turned out to be just what I needed.
Volunteering is another stress reliever. I was still in quite a bit of pain at this time and driving
was uncomfortable. But I put it
aside when I was delivering. I
loved meeting all the seniors and having a little chat with them about their
day. And I was being USEFUL. They were helping me and didn’t know
it. Volunteering has come to mean
so much more to me now. I have a
greater awareness of myself and my purpose. At the time, this was just the beginning. I was thrilled to be doing anything
other than focusing on my body and pain.
Volunteering can be contagious too I think. Shortly after I started, my Dad then
began delivering meals as well and then my mom joined the Red Cross and started
working blood drives. All positive
effects, on me, the people I was helping and in my immediate family. Looking outside myself and my own
problems is huge. When you are
volunteering, you are distracted and you thinking of others. The other benefit for me was the social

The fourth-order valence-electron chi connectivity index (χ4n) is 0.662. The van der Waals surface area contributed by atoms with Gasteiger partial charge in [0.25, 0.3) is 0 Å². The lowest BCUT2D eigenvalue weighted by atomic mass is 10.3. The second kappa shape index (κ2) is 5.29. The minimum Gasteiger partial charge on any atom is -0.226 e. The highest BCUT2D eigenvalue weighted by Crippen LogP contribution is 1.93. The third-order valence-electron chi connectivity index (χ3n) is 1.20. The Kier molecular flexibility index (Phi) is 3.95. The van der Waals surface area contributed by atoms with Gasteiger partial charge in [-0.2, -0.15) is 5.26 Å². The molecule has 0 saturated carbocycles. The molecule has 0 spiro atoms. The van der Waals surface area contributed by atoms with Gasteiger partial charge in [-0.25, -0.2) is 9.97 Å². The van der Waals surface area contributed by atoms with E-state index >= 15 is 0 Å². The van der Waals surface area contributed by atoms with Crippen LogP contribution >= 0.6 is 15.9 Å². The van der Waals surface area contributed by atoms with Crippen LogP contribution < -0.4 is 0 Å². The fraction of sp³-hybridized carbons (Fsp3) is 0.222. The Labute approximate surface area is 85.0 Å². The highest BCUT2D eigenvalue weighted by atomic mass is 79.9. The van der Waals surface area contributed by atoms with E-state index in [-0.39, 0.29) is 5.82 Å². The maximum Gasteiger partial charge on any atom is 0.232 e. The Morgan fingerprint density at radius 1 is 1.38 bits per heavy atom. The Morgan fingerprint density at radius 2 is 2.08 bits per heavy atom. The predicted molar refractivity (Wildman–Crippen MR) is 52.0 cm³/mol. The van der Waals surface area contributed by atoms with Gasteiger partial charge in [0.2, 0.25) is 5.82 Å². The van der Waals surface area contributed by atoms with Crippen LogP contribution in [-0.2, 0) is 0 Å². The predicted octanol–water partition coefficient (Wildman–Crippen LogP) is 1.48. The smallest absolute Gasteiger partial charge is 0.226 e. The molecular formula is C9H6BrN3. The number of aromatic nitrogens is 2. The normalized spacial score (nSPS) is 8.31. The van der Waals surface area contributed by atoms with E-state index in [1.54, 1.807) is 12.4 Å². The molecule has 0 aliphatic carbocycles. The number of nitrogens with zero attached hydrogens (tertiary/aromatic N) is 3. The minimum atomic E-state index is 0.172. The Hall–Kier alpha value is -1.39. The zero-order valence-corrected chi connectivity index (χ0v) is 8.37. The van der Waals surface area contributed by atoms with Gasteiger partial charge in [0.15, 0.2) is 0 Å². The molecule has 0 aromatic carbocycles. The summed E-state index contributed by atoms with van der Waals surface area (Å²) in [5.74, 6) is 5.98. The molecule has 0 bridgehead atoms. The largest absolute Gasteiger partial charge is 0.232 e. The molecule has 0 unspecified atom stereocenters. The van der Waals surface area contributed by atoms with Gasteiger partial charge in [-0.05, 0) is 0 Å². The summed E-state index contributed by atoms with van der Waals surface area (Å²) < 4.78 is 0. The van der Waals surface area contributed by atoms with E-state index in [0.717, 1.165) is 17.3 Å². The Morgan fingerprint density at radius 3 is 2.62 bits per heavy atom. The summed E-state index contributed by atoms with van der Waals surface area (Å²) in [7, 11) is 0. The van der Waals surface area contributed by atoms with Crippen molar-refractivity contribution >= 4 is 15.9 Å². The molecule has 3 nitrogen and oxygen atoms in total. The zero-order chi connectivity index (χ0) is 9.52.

interaction. I had interaction
now, more than the year before, but I knew I needed more. This filled that need as well. Social connection is another indicator
of longevity. We are learning now
that low social connection can be as detrimental on our health as smoking or
being obese! Volunteering gets you
out into the world for the benefit of all.
Have you thought about volunteering more? Try the following;
Research your local government website for opportunities
Think about what you are interested in and research from
Are there opportunities at your church? Or school?
I’d love to hear about how you are volunteering! Please
comment below! Thanks for being